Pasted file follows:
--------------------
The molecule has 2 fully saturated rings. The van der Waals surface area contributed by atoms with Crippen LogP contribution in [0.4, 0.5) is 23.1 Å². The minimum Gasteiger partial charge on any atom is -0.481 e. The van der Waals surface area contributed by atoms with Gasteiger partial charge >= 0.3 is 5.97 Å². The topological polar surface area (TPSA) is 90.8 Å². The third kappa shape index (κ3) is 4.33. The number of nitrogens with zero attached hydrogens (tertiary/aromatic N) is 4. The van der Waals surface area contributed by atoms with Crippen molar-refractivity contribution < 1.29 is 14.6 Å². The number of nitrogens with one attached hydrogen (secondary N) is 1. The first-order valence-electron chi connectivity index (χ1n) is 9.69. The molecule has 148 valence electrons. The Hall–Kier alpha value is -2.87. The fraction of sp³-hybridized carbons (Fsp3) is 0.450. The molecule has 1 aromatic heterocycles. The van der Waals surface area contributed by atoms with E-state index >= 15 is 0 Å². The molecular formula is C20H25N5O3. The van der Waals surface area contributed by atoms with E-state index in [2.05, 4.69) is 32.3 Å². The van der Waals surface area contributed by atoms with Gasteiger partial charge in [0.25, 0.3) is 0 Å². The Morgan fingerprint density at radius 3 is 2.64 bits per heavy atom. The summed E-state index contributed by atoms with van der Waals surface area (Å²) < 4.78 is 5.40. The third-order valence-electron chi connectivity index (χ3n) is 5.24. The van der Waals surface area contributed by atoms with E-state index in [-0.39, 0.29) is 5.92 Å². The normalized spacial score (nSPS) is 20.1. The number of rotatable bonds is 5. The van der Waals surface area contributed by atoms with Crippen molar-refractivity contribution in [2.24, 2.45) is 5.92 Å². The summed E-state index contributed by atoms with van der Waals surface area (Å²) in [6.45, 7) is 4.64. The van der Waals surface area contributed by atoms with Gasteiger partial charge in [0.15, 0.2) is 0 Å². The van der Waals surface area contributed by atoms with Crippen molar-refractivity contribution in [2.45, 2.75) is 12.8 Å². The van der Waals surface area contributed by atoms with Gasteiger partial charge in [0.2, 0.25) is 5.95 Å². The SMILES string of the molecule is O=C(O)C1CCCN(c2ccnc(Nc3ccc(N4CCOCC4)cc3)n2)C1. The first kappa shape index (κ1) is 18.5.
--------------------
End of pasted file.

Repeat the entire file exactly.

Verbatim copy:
The molecule has 2 fully saturated rings. The van der Waals surface area contributed by atoms with Crippen LogP contribution in [0.4, 0.5) is 23.1 Å². The minimum Gasteiger partial charge on any atom is -0.481 e. The van der Waals surface area contributed by atoms with Gasteiger partial charge >= 0.3 is 5.97 Å². The topological polar surface area (TPSA) is 90.8 Å². The third kappa shape index (κ3) is 4.33. The number of nitrogens with zero attached hydrogens (tertiary/aromatic N) is 4. The van der Waals surface area contributed by atoms with Crippen molar-refractivity contribution < 1.29 is 14.6 Å². The number of nitrogens with one attached hydrogen (secondary N) is 1. The first-order valence-electron chi connectivity index (χ1n) is 9.69. The molecule has 148 valence electrons. The Hall–Kier alpha value is -2.87. The fraction of sp³-hybridized carbons (Fsp3) is 0.450. The molecule has 1 aromatic heterocycles. The van der Waals surface area contributed by atoms with E-state index >= 15 is 0 Å². The molecular formula is C20H25N5O3. The van der Waals surface area contributed by atoms with E-state index in [2.05, 4.69) is 32.3 Å². The van der Waals surface area contributed by atoms with Gasteiger partial charge in [0.25, 0.3) is 0 Å². The Morgan fingerprint density at radius 3 is 2.64 bits per heavy atom. The summed E-state index contributed by atoms with van der Waals surface area (Å²) < 4.78 is 5.40. The third-order valence-electron chi connectivity index (χ3n) is 5.24. The van der Waals surface area contributed by atoms with E-state index in [-0.39, 0.29) is 5.92 Å². The normalized spacial score (nSPS) is 20.1. The number of rotatable bonds is 5. The van der Waals surface area contributed by atoms with Crippen molar-refractivity contribution in [2.24, 2.45) is 5.92 Å². The summed E-state index contributed by atoms with van der Waals surface area (Å²) in [6.45, 7) is 4.64. The van der Waals surface area contributed by atoms with Gasteiger partial charge in [0.15, 0.2) is 0 Å². The van der Waals surface area contributed by atoms with Crippen molar-refractivity contribution in [2.45, 2.75) is 12.8 Å². The van der Waals surface area contributed by atoms with Gasteiger partial charge in [0.2, 0.25) is 5.95 Å². The SMILES string of the molecule is O=C(O)C1CCCN(c2ccnc(Nc3ccc(N4CCOCC4)cc3)n2)C1. The first kappa shape index (κ1) is 18.5.